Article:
The Federal Reserve yesterday raised its benchmark interest rate to a range of 0.5 percent to 0.75 percent, up from 0.25 percent to 0.5 percent. People in the business of venture-backed startups were paying attention, too, and not because of the new range, which is still super low by historical standards. It’s what the move augurs – even higher interest rates in 2017 – that interests them.
Why does it matter? Well, if you’ve founded, or invest in, early-stage startups, it probably doesn’t – yet. Enough investment capital has been raised in the last 12 to 24 months to insulate young companies and early-stage investors for some time to come. “If you’re investing behind two women and a cat, it makes no matter what the Fed is doing,” says Venky Ganesan, a managing director at the early-stage venture firm Menlo Ventures.
“There’s still a lot of money in the system that needs to go somewhere,” adds Bradley Tusk, a political strategist and investor who notes that early-stage investors began bulking up on capital earlier this year, partly in anticipation of rising interest rates.
Still, for later-stage investors and companies, the story could prove starkly different.
In recent years, operating in a near zero interest rate environment, investors who might have otherwise parked their assets in bonds and other fixed income securities began looking elsewhere for returns. Startups within spitting distance of a public offering became a popular place to dump some of that money. “People forget how unusual that is,” says David Golden, a managing partner at Revolution Ventures who worked earlier in his career as a JPMorgan exec. “The fact that capital has been so cheap is partly what has fueled the sea change in early-stage valuations since the financial crisis. Cheap equity means that you can raise millions of dollars without having to give up very much of your company.”
As capital becomes more expensive, those “bargains are going to start to retreat,” says Golden. “It won’t happen overnight, but it will happen — particularly if the Fed continues to raise rates with any cadence.”
Ganesan agrees. “If you’re a late-stage investor or a pre-IPO company, this [interest rate hike] is a warning bell,” he says. “The flood of capital that was going into these asset classes will slowly get pulled back because people won’t need to go elsewhere for yield.”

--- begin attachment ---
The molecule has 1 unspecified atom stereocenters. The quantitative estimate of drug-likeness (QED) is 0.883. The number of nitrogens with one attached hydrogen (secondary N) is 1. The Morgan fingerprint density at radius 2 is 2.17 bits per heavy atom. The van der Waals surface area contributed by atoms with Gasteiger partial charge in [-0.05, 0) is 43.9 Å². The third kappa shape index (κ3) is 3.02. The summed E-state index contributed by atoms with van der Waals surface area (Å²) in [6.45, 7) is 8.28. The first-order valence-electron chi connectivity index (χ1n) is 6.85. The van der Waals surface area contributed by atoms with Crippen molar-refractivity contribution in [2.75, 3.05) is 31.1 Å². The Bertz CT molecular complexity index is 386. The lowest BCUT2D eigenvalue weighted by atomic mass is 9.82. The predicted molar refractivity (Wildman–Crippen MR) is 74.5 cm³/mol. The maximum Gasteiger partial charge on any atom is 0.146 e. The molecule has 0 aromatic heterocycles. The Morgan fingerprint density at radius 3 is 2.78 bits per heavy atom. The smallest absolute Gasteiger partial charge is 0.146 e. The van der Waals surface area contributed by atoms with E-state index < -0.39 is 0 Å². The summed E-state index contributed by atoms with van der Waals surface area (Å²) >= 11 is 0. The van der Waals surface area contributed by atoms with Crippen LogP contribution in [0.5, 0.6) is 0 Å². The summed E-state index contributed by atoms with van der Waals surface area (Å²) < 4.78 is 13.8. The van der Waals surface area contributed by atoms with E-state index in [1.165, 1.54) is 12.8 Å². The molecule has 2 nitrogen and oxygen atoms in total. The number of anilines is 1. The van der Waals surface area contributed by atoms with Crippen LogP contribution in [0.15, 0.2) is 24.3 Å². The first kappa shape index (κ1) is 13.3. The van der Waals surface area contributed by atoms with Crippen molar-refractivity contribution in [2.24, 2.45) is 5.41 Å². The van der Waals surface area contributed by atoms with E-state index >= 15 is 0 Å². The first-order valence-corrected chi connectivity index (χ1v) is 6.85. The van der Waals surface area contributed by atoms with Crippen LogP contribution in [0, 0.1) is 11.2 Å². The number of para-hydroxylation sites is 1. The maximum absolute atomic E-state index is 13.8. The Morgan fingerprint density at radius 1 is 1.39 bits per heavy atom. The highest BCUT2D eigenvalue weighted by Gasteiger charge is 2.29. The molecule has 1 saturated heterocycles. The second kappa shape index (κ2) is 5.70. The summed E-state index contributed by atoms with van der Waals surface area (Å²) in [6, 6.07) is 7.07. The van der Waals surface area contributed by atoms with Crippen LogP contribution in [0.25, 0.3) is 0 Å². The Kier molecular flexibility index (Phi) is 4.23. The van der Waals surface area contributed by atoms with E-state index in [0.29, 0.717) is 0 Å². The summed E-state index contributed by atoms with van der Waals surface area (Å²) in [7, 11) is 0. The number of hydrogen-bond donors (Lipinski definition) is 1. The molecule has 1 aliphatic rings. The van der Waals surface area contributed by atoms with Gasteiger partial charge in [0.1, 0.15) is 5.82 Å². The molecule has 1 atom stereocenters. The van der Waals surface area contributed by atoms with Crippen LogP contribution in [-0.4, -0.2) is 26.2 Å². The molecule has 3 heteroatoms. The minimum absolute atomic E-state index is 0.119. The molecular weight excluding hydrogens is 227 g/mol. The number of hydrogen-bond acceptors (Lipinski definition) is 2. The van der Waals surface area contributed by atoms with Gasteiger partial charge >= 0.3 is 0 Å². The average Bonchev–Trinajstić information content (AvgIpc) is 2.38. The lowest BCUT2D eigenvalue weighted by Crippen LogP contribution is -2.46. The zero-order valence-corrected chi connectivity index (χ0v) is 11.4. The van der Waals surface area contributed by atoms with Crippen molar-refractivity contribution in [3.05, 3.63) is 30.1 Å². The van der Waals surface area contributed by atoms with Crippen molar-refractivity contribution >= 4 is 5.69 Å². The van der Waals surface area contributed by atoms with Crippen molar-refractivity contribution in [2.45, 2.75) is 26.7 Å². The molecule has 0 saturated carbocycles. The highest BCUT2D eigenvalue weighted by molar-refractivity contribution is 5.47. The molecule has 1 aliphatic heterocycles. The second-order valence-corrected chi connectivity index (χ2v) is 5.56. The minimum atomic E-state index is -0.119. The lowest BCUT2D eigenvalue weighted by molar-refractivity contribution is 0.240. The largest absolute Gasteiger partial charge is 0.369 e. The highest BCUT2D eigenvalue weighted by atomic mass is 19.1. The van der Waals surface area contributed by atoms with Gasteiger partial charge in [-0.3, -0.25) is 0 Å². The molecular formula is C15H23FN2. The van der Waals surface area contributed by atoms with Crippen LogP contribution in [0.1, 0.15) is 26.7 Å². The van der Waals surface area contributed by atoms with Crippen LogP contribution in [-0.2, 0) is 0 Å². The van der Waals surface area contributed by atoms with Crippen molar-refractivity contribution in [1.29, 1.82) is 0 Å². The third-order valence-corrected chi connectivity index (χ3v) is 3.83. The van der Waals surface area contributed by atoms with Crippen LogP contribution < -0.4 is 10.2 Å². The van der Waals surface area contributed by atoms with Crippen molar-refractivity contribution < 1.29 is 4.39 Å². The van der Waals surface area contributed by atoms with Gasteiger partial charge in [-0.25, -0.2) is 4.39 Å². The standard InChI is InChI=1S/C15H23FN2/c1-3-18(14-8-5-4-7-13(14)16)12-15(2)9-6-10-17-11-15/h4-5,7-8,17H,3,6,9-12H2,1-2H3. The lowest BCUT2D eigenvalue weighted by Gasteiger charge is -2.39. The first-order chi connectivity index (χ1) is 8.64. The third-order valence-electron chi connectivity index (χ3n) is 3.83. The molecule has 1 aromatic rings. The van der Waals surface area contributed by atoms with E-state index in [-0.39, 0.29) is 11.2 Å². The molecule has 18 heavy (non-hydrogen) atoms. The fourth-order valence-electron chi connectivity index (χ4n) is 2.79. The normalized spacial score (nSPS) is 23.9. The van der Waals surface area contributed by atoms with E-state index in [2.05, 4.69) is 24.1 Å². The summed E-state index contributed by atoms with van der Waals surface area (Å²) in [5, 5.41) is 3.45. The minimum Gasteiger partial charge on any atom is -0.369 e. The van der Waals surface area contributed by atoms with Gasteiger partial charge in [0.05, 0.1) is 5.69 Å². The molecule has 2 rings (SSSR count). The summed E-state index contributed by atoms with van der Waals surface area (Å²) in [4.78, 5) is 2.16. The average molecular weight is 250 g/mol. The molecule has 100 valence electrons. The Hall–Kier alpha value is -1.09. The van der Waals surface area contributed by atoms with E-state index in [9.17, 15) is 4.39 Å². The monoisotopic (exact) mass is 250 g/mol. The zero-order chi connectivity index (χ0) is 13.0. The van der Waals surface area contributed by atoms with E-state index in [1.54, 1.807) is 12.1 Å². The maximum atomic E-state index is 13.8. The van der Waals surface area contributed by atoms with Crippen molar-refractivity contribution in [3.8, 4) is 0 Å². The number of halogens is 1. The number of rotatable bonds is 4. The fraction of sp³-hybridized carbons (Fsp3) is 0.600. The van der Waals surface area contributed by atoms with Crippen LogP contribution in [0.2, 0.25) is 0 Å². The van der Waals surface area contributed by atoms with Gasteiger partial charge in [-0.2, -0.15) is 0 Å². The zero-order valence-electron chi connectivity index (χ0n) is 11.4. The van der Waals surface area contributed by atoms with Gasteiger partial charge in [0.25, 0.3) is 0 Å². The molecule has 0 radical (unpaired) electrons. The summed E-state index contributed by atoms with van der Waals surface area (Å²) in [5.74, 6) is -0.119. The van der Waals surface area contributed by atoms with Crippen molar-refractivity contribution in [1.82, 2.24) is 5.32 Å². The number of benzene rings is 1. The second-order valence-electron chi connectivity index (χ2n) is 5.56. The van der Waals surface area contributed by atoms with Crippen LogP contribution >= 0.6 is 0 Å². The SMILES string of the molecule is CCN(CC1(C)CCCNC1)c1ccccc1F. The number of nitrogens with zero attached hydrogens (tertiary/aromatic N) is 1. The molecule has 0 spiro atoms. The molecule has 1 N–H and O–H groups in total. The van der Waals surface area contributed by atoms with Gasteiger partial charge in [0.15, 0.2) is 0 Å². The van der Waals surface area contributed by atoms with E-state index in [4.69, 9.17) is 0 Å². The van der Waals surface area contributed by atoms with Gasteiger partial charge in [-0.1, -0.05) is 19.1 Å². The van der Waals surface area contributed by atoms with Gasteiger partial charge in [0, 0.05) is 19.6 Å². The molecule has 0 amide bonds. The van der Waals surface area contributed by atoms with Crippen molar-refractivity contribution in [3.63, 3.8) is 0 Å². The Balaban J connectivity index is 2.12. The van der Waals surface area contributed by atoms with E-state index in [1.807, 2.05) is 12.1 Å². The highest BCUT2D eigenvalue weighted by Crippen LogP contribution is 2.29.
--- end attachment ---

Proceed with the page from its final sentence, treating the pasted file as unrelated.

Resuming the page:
Wait, you may be asking yourself: What about widely expected regulation relief? Won’t that counter any impact from a rate increase?
Well, regulatory changes usually take a couple of years to kick in, says Golden. In the meantime, expect two things. The “IPO asset class, which hasn’t been a great performer of late, will look less attractive if you can get attractive returns elsewhere from rising interest rates,” he notes.
Acquisition targets could see lower offers for their businesses, too. “If it’s a Google or Apple that’s sitting on a lot of cash,” rate hikes don’t matter much, says Tusk. But “for an acquirer that has to take on debt, that [acquirer’s] costs will be higher, so for very big deals in particular, the offer might be lower.”
That all sounds terrible, we know. But the news isn’t all bad – far from it.
First, if valuations take a hit, that’s “not necessarily a bad thing,” notes Tusk. (Plenty of price-sensitive investors would likely agree.)
Though the Fed yesterday suggested that future rate hikes are coming in 2017, these things tend to change, too. Yesterday’s hike was expected to happen nearly a year ago and was repeatedly pushed off.
Much more important to note: if the Fed does proceed with its plans to keep increasing interest rates, it will be because of other assumptions about the financial markets, including that big tax cuts, loosened financial regulations, and new infrastructure spending by a Trump administration will be a huge boon to businesses. (The Fed, which has been using historically low interest rates to goose the economy, will more or less be using these rate hikes as a way to make sure that good times don’t spiral out of hand.)
Old economy companies, including in banking and energy, stand to win the most from Trump’s expected plans. But many of the changes that Trump has been trumpeting could also benefit plenty of startups that are trying to disrupt these same industries. Fin tech companies, for example, will probably benefit nearly as much as traditional banks.
It’s all creating a bit of cognitive dissonance for VCs, Ganesan suggests. “On the one hand,” he says, “the party and the candidate who they backed lost. On the other, they now have better economic prospects for their companies and for themselves,” owing to widely expected tax breaks for the wealthy.
Says Ganesan, “The heart loses. But the head wins.”